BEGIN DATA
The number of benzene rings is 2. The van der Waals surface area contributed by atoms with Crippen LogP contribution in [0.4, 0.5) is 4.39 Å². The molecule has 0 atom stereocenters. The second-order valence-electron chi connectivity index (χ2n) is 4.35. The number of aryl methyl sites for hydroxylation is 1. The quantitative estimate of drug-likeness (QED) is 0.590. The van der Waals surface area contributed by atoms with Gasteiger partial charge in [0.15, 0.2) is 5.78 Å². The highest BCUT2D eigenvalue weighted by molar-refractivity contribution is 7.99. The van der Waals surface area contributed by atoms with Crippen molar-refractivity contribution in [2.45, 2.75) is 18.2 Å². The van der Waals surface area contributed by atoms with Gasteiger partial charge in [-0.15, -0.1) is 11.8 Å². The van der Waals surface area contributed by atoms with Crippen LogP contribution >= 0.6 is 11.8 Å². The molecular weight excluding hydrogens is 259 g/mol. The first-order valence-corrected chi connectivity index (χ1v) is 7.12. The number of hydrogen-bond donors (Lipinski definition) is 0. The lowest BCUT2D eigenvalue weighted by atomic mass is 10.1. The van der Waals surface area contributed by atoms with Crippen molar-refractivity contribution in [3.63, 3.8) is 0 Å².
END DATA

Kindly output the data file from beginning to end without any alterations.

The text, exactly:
The number of benzene rings is 2. The van der Waals surface area contributed by atoms with Crippen LogP contribution in [0.4, 0.5) is 4.39 Å². The molecule has 0 atom stereocenters. The second-order valence-electron chi connectivity index (χ2n) is 4.35. The number of aryl methyl sites for hydroxylation is 1. The quantitative estimate of drug-likeness (QED) is 0.590. The van der Waals surface area contributed by atoms with Gasteiger partial charge in [0.15, 0.2) is 5.78 Å². The highest BCUT2D eigenvalue weighted by molar-refractivity contribution is 7.99. The van der Waals surface area contributed by atoms with Crippen molar-refractivity contribution in [2.45, 2.75) is 18.2 Å². The van der Waals surface area contributed by atoms with Gasteiger partial charge in [-0.15, -0.1) is 11.8 Å². The van der Waals surface area contributed by atoms with Crippen LogP contribution >= 0.6 is 11.8 Å². The molecular weight excluding hydrogens is 259 g/mol. The first-order valence-corrected chi connectivity index (χ1v) is 7.12. The number of hydrogen-bond donors (Lipinski definition) is 0. The lowest BCUT2D eigenvalue weighted by atomic mass is 10.1. The van der Waals surface area contributed by atoms with Crippen molar-refractivity contribution in [3.63, 3.8) is 0 Å².